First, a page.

Growing a Forelock? - Page 2
 
 

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Growing a Forelock?

This is a discussion on Growing a Forelock? within the Horse Grooming forums, part of the Keeping and Caring for Horses category
  • How to groom a horse forelock
  • Horse breeds that do not have forelocks

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    10-24-2013, 11:29 AM
  #11
Weanling
^^^^ I'm going to steal your horses now :P
     
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    10-24-2013, 11:44 AM
  #12
Green Broke
This is a battle I have admitted defeat on. I went from owning a horse with a forelock like this:


To two with none. The appys mane is thin, and her foretop is the same. She's an appy, so I'm not shocked, but still sad. Then there is my arab. Long mane(now, after she got over being mal nourished) lovely tail, and a pom pom on her forhead

Appy


Arab


Thankfully the arab is bred to this guy, so I have high hopes for a nice forelock.
     
    10-24-2013, 12:06 PM
  #13
Foal
Yes, I wish I could get my horse to grow his forelock too. His tail is long but not thick. His mane is also thin but will grow...slightly. The forelock? Very short, thin and has not grown one millimeter in the two years we have had him. I don't think there's even enough to braid if I tried.
     
    10-24-2013, 12:58 PM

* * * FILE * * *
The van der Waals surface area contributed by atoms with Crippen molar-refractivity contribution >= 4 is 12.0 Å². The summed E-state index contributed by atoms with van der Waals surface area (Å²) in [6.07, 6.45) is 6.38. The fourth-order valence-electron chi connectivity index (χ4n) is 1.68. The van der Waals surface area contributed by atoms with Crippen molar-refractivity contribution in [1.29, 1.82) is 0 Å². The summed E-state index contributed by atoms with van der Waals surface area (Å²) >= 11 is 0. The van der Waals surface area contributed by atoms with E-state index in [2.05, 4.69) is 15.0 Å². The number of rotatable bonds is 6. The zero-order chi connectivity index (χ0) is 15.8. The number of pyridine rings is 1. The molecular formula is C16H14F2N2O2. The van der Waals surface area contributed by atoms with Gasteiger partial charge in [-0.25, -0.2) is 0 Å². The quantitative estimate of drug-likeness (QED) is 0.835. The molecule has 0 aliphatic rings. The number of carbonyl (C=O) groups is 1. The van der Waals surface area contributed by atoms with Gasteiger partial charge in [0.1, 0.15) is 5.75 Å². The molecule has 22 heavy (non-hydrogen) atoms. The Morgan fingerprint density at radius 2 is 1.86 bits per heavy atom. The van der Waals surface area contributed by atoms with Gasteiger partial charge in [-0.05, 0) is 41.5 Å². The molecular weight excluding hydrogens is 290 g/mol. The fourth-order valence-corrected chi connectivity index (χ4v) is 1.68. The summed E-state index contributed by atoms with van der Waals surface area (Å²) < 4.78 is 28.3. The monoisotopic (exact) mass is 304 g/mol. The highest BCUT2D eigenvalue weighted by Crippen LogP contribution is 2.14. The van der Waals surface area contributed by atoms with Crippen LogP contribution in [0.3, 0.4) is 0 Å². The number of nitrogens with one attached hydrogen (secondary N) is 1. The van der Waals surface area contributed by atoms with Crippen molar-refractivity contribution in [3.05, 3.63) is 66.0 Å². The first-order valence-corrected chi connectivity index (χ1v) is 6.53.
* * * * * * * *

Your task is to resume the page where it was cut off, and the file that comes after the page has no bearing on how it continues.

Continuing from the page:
#14
Yearling
Wow! Some of the pics with the heavier drafties are incredible! With all the sticker burrs I have to deal with here though, I can't imagine the time I would spend on manes and tails. I already spend a lot of time on them. I think they purposely roll in sticker patches. I join the "it's genetic" club though. I have some with pretty decent forelocks and then I have one mare with a mane so thick it almost sticks out side ways when I cut shorter, but her forelock looks like a dang water color brush. I've given up on it. It's just the way it is. She also has the thickest tail in my bunch. You would think she should have a good forelock. Nope!

0824131219.jpg
     
    10-24-2013, 01:16 PM
  #15
Green Broke
XD Man, I thought my guy had a pathetic forelock. I don't feel so bad anymore~
     
    10-24-2013, 06:31 PM
  #16
Yearling
Quote:
Originally Posted by Chickenoverlord    
^^^^ I'm going to steal your horses now :P
Mind the Mastiff when you make the attempt (and offering her food as a distraction won't help )